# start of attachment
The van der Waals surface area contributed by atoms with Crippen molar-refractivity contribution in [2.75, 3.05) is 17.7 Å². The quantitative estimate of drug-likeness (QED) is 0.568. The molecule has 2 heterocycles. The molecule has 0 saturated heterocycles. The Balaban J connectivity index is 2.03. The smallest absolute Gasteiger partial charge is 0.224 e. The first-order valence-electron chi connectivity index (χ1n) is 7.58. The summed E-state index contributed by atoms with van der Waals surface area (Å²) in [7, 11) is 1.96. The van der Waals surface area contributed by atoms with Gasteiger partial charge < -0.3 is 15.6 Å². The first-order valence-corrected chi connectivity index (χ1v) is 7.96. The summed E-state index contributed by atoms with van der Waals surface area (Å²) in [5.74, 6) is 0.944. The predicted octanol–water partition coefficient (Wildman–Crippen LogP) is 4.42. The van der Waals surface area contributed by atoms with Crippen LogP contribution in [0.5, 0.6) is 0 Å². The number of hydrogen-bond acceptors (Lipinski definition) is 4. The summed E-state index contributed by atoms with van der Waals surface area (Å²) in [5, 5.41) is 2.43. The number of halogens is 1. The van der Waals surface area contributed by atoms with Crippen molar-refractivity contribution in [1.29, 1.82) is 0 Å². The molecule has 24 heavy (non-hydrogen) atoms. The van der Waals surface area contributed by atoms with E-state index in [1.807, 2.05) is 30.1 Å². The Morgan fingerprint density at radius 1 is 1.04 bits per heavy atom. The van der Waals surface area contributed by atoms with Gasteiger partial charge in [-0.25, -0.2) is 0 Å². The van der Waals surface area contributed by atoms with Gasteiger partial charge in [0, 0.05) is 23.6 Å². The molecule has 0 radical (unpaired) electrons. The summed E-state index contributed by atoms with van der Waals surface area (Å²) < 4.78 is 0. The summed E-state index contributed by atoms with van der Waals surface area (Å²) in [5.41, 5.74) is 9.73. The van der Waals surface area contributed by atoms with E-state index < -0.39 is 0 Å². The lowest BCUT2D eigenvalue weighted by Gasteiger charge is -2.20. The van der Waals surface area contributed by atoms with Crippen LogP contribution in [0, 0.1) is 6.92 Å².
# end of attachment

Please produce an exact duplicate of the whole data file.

The van der Waals surface area contributed by atoms with Crippen molar-refractivity contribution in [2.75, 3.05) is 17.7 Å². The quantitative estimate of drug-likeness (QED) is 0.568. The molecule has 2 heterocycles. The molecule has 0 saturated heterocycles. The Balaban J connectivity index is 2.03. The smallest absolute Gasteiger partial charge is 0.224 e. The first-order valence-electron chi connectivity index (χ1n) is 7.58. The summed E-state index contributed by atoms with van der Waals surface area (Å²) in [7, 11) is 1.96. The van der Waals surface area contributed by atoms with Gasteiger partial charge < -0.3 is 15.6 Å². The first-order valence-corrected chi connectivity index (χ1v) is 7.96. The summed E-state index contributed by atoms with van der Waals surface area (Å²) in [5.74, 6) is 0.944. The predicted octanol–water partition coefficient (Wildman–Crippen LogP) is 4.42. The van der Waals surface area contributed by atoms with Crippen LogP contribution in [0.5, 0.6) is 0 Å². The number of hydrogen-bond acceptors (Lipinski definition) is 4. The summed E-state index contributed by atoms with van der Waals surface area (Å²) in [5, 5.41) is 2.43. The number of halogens is 1. The van der Waals surface area contributed by atoms with Crippen molar-refractivity contribution in [1.29, 1.82) is 0 Å². The molecule has 24 heavy (non-hydrogen) atoms. The van der Waals surface area contributed by atoms with E-state index in [1.807, 2.05) is 30.1 Å². The Morgan fingerprint density at radius 1 is 1.04 bits per heavy atom. The van der Waals surface area contributed by atoms with Gasteiger partial charge in [-0.25, -0.2) is 0 Å². The van der Waals surface area contributed by atoms with Gasteiger partial charge in [0, 0.05) is 23.6 Å². The molecule has 0 radical (unpaired) electrons. The summed E-state index contributed by atoms with van der Waals surface area (Å²) < 4.78 is 0. The summed E-state index contributed by atoms with van der Waals surface area (Å²) in [5.41, 5.74) is 9.73. The van der Waals surface area contributed by atoms with E-state index < -0.39 is 0 Å². The lowest BCUT2D eigenvalue weighted by Gasteiger charge is -2.20. The van der Waals surface area contributed by atoms with Crippen LogP contribution in [0, 0.1) is 6.92 Å².